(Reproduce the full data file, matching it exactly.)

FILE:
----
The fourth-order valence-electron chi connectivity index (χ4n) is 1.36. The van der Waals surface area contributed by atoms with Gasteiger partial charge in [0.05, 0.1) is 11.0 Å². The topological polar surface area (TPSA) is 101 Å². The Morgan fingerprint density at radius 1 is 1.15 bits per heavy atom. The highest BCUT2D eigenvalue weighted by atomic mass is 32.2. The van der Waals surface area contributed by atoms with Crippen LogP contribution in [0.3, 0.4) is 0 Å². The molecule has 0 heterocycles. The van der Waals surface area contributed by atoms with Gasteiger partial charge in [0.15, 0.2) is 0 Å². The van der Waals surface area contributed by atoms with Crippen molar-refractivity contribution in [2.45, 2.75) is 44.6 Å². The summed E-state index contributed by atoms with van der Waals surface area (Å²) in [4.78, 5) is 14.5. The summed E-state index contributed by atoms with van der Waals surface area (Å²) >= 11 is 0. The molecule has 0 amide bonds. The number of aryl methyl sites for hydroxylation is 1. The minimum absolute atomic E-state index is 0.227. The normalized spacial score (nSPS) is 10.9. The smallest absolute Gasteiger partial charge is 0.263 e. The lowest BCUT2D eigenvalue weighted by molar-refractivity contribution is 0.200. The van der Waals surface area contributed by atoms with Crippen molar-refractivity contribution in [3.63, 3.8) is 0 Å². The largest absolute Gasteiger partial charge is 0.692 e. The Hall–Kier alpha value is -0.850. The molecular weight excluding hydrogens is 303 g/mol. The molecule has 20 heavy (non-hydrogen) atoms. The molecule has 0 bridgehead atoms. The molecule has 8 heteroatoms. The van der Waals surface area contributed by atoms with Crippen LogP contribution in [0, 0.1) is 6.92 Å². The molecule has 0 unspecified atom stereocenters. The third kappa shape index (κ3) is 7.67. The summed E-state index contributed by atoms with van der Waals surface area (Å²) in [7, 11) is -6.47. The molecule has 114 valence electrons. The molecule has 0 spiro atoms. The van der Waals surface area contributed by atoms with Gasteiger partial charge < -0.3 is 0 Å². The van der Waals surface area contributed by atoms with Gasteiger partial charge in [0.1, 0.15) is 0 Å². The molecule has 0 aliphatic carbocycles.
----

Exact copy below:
The fourth-order valence-electron chi connectivity index (χ4n) is 1.36. The van der Waals surface area contributed by atoms with Gasteiger partial charge in [0.05, 0.1) is 11.0 Å². The topological polar surface area (TPSA) is 101 Å². The Morgan fingerprint density at radius 1 is 1.15 bits per heavy atom. The highest BCUT2D eigenvalue weighted by atomic mass is 32.2. The van der Waals surface area contributed by atoms with Crippen LogP contribution in [0.3, 0.4) is 0 Å². The molecule has 0 heterocycles. The van der Waals surface area contributed by atoms with Gasteiger partial charge in [0.15, 0.2) is 0 Å². The van der Waals surface area contributed by atoms with Crippen molar-refractivity contribution in [2.45, 2.75) is 44.6 Å². The summed E-state index contributed by atoms with van der Waals surface area (Å²) in [4.78, 5) is 14.5. The summed E-state index contributed by atoms with van der Waals surface area (Å²) >= 11 is 0. The molecule has 0 amide bonds. The number of aryl methyl sites for hydroxylation is 1. The minimum absolute atomic E-state index is 0.227. The normalized spacial score (nSPS) is 10.9. The smallest absolute Gasteiger partial charge is 0.263 e. The lowest BCUT2D eigenvalue weighted by molar-refractivity contribution is 0.200. The van der Waals surface area contributed by atoms with Crippen molar-refractivity contribution in [3.63, 3.8) is 0 Å². The largest absolute Gasteiger partial charge is 0.692 e. The Hall–Kier alpha value is -0.850. The molecular weight excluding hydrogens is 303 g/mol. The molecule has 20 heavy (non-hydrogen) atoms. The molecule has 0 bridgehead atoms. The molecule has 8 heteroatoms. The van der Waals surface area contributed by atoms with Crippen LogP contribution in [0, 0.1) is 6.92 Å². The molecule has 0 unspecified atom stereocenters. The third kappa shape index (κ3) is 7.67. The summed E-state index contributed by atoms with van der Waals surface area (Å²) in [7, 11) is -6.47. The molecule has 114 valence electrons. The molecule has 0 spiro atoms. The van der Waals surface area contributed by atoms with Gasteiger partial charge < -0.3 is 0 Å². The van der Waals surface area contributed by atoms with Gasteiger partial charge in [0.1, 0.15) is 0 Å². The molecule has 0 aliphatic carbocycles.